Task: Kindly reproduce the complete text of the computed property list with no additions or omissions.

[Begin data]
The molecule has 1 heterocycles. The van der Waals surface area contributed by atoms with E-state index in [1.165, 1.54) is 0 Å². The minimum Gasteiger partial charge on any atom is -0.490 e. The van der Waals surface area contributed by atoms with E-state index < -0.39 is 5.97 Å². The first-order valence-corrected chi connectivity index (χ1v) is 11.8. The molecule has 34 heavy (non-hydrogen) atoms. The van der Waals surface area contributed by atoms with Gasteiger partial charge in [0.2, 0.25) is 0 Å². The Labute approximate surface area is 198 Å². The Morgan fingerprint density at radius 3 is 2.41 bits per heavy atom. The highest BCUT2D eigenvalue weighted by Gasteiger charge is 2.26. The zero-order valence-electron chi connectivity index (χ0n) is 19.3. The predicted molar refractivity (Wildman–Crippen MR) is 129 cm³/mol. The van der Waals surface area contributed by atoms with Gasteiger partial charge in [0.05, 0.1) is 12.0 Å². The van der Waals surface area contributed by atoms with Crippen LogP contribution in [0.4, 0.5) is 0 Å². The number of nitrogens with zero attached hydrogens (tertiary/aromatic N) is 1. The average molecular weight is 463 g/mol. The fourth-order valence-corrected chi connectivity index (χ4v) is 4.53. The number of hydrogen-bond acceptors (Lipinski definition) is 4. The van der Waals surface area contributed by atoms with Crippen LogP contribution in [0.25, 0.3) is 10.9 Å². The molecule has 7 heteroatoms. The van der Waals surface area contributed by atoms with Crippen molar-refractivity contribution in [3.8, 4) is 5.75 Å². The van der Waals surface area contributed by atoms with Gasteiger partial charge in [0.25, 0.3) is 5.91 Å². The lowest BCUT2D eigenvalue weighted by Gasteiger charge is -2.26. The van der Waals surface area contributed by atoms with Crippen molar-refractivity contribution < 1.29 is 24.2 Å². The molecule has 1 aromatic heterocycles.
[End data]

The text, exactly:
The molecule has 1 heterocycles. The van der Waals surface area contributed by atoms with E-state index in [1.165, 1.54) is 0 Å². The minimum Gasteiger partial charge on any atom is -0.490 e. The van der Waals surface area contributed by atoms with E-state index < -0.39 is 5.97 Å². The first-order valence-corrected chi connectivity index (χ1v) is 11.8. The molecule has 34 heavy (non-hydrogen) atoms. The van der Waals surface area contributed by atoms with Gasteiger partial charge in [0.2, 0.25) is 0 Å². The Labute approximate surface area is 198 Å². The Morgan fingerprint density at radius 3 is 2.41 bits per heavy atom. The highest BCUT2D eigenvalue weighted by Gasteiger charge is 2.26. The zero-order valence-electron chi connectivity index (χ0n) is 19.3. The predicted molar refractivity (Wildman–Crippen MR) is 129 cm³/mol. The van der Waals surface area contributed by atoms with Gasteiger partial charge in [0.05, 0.1) is 12.0 Å². The van der Waals surface area contributed by atoms with Crippen LogP contribution in [0.4, 0.5) is 0 Å². The number of nitrogens with zero attached hydrogens (tertiary/aromatic N) is 1. The average molecular weight is 463 g/mol. The fourth-order valence-corrected chi connectivity index (χ4v) is 4.53. The number of hydrogen-bond acceptors (Lipinski definition) is 4. The van der Waals surface area contributed by atoms with Crippen LogP contribution in [0.25, 0.3) is 10.9 Å². The molecule has 7 heteroatoms. The van der Waals surface area contributed by atoms with Crippen molar-refractivity contribution in [3.8, 4) is 5.75 Å². The van der Waals surface area contributed by atoms with Gasteiger partial charge in [0.25, 0.3) is 5.91 Å². The lowest BCUT2D eigenvalue weighted by Gasteiger charge is -2.26. The van der Waals surface area contributed by atoms with Crippen molar-refractivity contribution < 1.29 is 24.2 Å². The molecule has 1 aromatic heterocycles.